A college friend of mine posts on Facebook: "I'm old enough to remember when Yale Masters could physically assault students and get away with it."
There was a tradition at Yale called the Coalition of Midnight Assholes: During exam week, students from the Jonathan Edwards residential college would rampage late at night through rival Branford College, making as much noise as possible.
Students in Branford, studying or resting for exams, thought this was unacceptable. Stephen Smith, master of Branford College, agreed.
In May 2006, when the Assholes came through the main college courtyard and raised a ruckus outside Smith's house, the master leapt out of the bushes brandishing a whiffle ball bat and demanded they shut the hell up. They didn't.
One of the Assholes had a megaphone. Master Smith tried to yank the megaphone out of the student's hand, but it was duct-taped to his arm. Smith wound up dragging the student across the ground.
There was a day or two of outrage. The Yale Police Department investigated. Ultimately, Master Smith apologized to the student, and that, so far as most of campus was concerned, was that.
My college friend told that story to suggest that Yale students were far less sensitive in those days. But it reminded me that in those days, a college master was willing to lay his hands on somebody for disturbing his students.
Two weekends ago, a Yale fraternity was accused of turning away women of color at the door of a party. According to the women, the fraternity bouncer told them the event was for "white girls only."
On Halloween, the university administration sent out an email asking students to be considerate in their choice of Halloween costumes. The associate master of Yale's Silliman College wrote a critical response.
Following these incidents, students of color began a protest that's lasted more than a week. On Monday, hundreds of students held a March for Resilience, carrying signs that said "YOUR MOVE YALE." Students have confronted and yelled at the master of Silliman College and demanded his resignation (in addition to a wide-ranging list of other demands for racial justice). They've surrounded the first black dean of Yale's undergrad campus, who's also an African-American studies professor, and tearfully demanded why he wasn't speaking out.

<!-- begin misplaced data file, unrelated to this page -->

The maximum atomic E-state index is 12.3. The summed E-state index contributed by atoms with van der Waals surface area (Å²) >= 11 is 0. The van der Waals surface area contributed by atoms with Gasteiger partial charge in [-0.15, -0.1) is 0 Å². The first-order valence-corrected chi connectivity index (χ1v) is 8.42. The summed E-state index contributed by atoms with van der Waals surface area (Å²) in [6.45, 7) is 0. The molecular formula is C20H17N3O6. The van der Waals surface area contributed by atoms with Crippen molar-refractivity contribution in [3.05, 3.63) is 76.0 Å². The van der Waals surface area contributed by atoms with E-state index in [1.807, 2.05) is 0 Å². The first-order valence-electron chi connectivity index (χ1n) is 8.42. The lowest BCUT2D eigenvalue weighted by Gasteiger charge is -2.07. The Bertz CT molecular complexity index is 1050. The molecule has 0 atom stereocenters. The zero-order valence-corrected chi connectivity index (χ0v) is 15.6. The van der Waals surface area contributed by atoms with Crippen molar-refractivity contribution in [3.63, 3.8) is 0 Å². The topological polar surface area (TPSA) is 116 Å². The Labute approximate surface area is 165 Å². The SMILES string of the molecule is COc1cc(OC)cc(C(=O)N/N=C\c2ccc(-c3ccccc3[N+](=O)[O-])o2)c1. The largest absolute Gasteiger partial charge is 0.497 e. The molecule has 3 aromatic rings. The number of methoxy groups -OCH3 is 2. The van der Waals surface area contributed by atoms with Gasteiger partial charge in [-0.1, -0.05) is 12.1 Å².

For many observers, the protests symbolize everything that's wrong with liberal college students in 2015. Students are "freaking out over an email." They were particularly appalled by an op-ed in the Yale Herald over the weekend; the Herald pulled the story off its website when it realized how much national attention it was getting.
This is the line that critics seized on:
I don't want to debate. I want to talk about my pain.
I do not want to defend the student protests. I don't want to adjudicate whether or not the frat party incident really happened, or whether the associate master's email was offensive.
To understand what's going on at Yale right now, you need to understand the legacy of racism at Yale, at other colleges, at any American institution. But that's a story other people can tell better than I can.
I want to talk about betrayal.
Life at Yale, according to the university's self-image, consists of two complimentary parts: academic life and life in a residential college.
From the admissions website:
"Yale's residential college system is perhaps the most distinctive feature of undergraduate life here."
"Far more than dormitories, Yale's residential colleges have been called 'little paradises,' each with its own distinctive architecture, courtyard, dining hall, and library as well as activity spaces such as a movie theater, recording studio, printing press, dance studio, and gym.
"With their resident deans and masters, legendary intramural sports teams, Master's Teas hosting world leaders, and spirit of allegiance and community, Yale's residential colleges provide an unparalleled undergraduate experience."
The very first selling point: "residential masters and deans." The master and dean of each college live full-time in the college itself; the "master's house" is often opened to the college for events.
From the website again:
"According to Dean of Yale College and former Calhoun College Master Jonathan Holloway, an important part of what makes the residential colleges 'home' is that 'adults live alongside the students, celebrating their successes and helping them navigate their challenges.'"
"A Master and Dean oversee each residential college, setting the cultural tone and atmosphere of the college. The Master of each college is responsible for its academic, intellectual, social, athletic, and artistic life. Masters work with students to shape each residential college community, bringing their own distinct social, cultural, and intellectual influences to the colleges. "